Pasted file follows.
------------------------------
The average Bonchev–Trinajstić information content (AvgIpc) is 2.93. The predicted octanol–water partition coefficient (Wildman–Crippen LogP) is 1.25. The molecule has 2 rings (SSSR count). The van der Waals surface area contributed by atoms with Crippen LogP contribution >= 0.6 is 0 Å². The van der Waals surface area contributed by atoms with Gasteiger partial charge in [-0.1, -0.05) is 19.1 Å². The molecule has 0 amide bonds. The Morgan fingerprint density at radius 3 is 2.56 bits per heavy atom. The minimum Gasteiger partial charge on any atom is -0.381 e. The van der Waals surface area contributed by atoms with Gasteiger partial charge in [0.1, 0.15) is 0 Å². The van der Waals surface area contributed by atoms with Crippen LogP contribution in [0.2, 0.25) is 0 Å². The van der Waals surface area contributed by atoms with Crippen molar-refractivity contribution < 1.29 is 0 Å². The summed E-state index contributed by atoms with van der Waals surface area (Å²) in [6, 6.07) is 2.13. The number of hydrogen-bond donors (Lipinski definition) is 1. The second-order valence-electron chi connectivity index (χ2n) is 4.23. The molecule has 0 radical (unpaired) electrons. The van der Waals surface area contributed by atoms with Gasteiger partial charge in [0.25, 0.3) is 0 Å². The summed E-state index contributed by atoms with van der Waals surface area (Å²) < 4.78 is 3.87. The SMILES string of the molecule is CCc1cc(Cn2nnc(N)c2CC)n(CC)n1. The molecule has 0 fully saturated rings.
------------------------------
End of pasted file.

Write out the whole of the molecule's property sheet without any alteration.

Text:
The average Bonchev–Trinajstić information content (AvgIpc) is 2.93. The predicted octanol–water partition coefficient (Wildman–Crippen LogP) is 1.25. The molecule has 2 rings (SSSR count). The van der Waals surface area contributed by atoms with Crippen LogP contribution >= 0.6 is 0 Å². The van der Waals surface area contributed by atoms with Gasteiger partial charge in [-0.1, -0.05) is 19.1 Å². The molecule has 0 amide bonds. The Morgan fingerprint density at radius 3 is 2.56 bits per heavy atom. The minimum Gasteiger partial charge on any atom is -0.381 e. The van der Waals surface area contributed by atoms with Gasteiger partial charge in [0.1, 0.15) is 0 Å². The van der Waals surface area contributed by atoms with Crippen LogP contribution in [0.2, 0.25) is 0 Å². The van der Waals surface area contributed by atoms with Crippen molar-refractivity contribution < 1.29 is 0 Å². The summed E-state index contributed by atoms with van der Waals surface area (Å²) in [6, 6.07) is 2.13. The number of hydrogen-bond donors (Lipinski definition) is 1. The second-order valence-electron chi connectivity index (χ2n) is 4.23. The molecule has 0 radical (unpaired) electrons. The van der Waals surface area contributed by atoms with Gasteiger partial charge in [0.25, 0.3) is 0 Å². The summed E-state index contributed by atoms with van der Waals surface area (Å²) < 4.78 is 3.87. The SMILES string of the molecule is CCc1cc(Cn2nnc(N)c2CC)n(CC)n1. The molecule has 0 fully saturated rings.